The Negroni is one of the most famous classic cocktails, belonging to the same category as the Martini, Manhattan, Whiskey Sour, Mai Tai and Old Fashioned. It is so famous that it has its own charity week, the Negroni Week, in which bars all over the world make their own cocktails with Campari and donate a portion of the earnings they earn. Look-wise, the Negroni oozes charisma with its deep red color and the casual orange zest thrown in.
There is only one issue, if we may say so, that one-third of the Negroni is made up of the bitter Campari, the herbal liquor from Italy. Bitter being an acquired taste, is not really fun in the beginning. You need to get use to it like cigars or smoky whiskey. But once you get there, this cocktail will remain right up among your favorites.
Classic Negroni Recipe
- ⅔ oz Gin
- ⅔ oz Campari
- ⅔ oz Sweet vermouth For example, red Martini
- Mix all the ingredients with ice and pour into a glass three quarters full of ice cubes.
- Garnish with lemon zest.
Origins of Negroni
Before we talk about the individual ingredients, we should talk briefly about where the Negroni actually comes from. In contrast to many classic drinks, the origin is surprisingly well known. The Negroni is an offshoot of the older Americano cocktail, a drink made from Campari, red vermouth and soda, which originated in the Caffè Campari, the bar of the company’s founder Gaspare Campari. When one speaks of Negroni as “one of the oldest signature drinks in history“, the credit should actually go to Americano. Either way, both drinks are very closely linked to the bright red liquor.
In 1919, for the first time, a Negroni was mixed instead of an Americano. In the Caffè Casoni, a young count named Camillo Negroni ordered an Americano with gin instead of soda water, simply because he needed something stronger. Bartender Fosco Scarselli fulfilled his wish and the Negroni was born. Even 99 years later, it is mixed just as it was then, at most the ingredients themselves have changed (the Campari before 1970 is said to have a different flavor than the modern one).
The Perfect Negroni Ratio
The bottom line is that you don’t have to mix your drink according to the classic recipe. Furthermore, it depends a little on the ingredients used, from which spirits you want to make the Negroni. Do you have a more herbal or a mild, fruity gin? Is your vermouth rather sweet or does it also bring bitter notes? And of course, you can also use a different bitter liqueur than Campari. It is no longer a Negroni, but if it suits your tastes, then why not!
Always Campari? Maybe not..
Even if the drink is so inextricably linked to Campari, many bars tend to substitute it. The fact that Campari is particularly easy to replace with something else that is bitter. Virtually any other aperitif liqueur, Amaro or bitters can also be the basis for a Negroni-style cocktail. Of course: If you change more than one ingredient, at some point the whole thing won’t have as much to do with the original cocktail. At times, bartenders even use the mixing ratio of 1: 1: 1 as THE ratio for a classic Negroni.
The best gin for Negroni
We want to focus only on the classic Negroni. Providing a selection of gins for every conceivable twist with other bitter liqueurs would be impossible. However, even in the original version, the Negroni drink a complex little marvel that can be extremely influenced by the right gin. For the beginner’s version of Negroni with two parts gin instead of one, we recommend a classic gin that is not too juniper-heavy. Martin Miller’s Westbourne, Hoos London Gin or Mundus 45 go well in the Negroni. However, Tanqueray No. Ten is particularly pleasant.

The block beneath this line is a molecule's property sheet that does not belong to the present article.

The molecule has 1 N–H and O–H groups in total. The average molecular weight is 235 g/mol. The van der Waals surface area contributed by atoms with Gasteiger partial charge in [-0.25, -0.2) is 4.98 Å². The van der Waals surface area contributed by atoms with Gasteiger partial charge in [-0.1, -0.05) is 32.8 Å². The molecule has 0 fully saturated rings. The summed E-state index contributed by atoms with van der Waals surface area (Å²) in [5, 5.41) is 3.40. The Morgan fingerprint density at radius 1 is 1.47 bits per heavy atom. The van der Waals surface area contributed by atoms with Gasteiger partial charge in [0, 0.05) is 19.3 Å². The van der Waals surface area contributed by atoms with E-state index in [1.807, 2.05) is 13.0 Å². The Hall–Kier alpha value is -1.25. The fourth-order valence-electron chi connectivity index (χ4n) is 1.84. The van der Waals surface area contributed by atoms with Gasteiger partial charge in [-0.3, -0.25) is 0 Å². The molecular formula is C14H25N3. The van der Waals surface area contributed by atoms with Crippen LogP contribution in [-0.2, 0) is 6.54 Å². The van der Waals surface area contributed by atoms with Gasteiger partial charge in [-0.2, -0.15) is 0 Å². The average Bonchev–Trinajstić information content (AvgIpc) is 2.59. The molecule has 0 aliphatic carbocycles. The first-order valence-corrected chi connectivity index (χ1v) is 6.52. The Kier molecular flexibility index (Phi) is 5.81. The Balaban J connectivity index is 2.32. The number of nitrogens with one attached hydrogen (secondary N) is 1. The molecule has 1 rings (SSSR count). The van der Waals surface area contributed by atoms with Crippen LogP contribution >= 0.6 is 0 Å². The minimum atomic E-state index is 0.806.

If you mix the 1:1:1 version of the Negroni, on the other hand, you should take a rather strong gin, otherwise you risk that it simply fades away in the complex cocktail. Juniper Jack, Tanqueray London Dry, Beefeater or a Cotswolds are good choices, provided that you like juniper. It gets fresher with Malfy Gin or similar citrus-heavy distillates. Of course there is nothing to be said against taking a mild gin, but then in terms of taste you are better off with the Americano.
The right Vermouth
The right red vermouth is the ingredient that is the most difficult to philosophize about. Every reasonably drinkable one has a lot of its own notes, which are emphasized differently depending on the gin. But unlike gins, practically nobody has more than a sweet vermouth at home, if at all. If you are just getting into the world of Fortified Wines (e.g. vermouth), the best thing to do is to buy a Carpano Antica Formula vermouth. Not because it is really “the best”, but because it was the first vermouth of this kind and is often used as a benchmark for others.
Another Vermouth Drink: Try the Rob Roy Whisky and Vermouth
Some other examples of vermouth are brands such as Mancino (fruity / strong), Hoos (bitter / intense), Martini Riserva (mild / sweet) and Belshazzar (spicy-chocolate). It is not a good idea for storing in your house because the stuff gets stale much faster than “real” spirits. The Martini Riserva is particularly suitable for beginners who are looking for a pretty good, and easy to drink sweet vermouth. This applies to Negronis like all other drinks. But pay attention to the “Riserva”, which is different from the normal red martini vermouth, which we try to avoid.
Boulevardier is very close to the classic Negroni with just the gin replaced by bourbon.
If you switch Gin and vermouth with Scotch whiskey and Angostura bitters respectively, you get the Rob Roy.
Rye Whiskey replaces gin and sweet vermouth is substituted with dry vermouth. This makes the drink more spicy to counteract the herbs from Campari.
This one is just a Negroni with dry vermouth.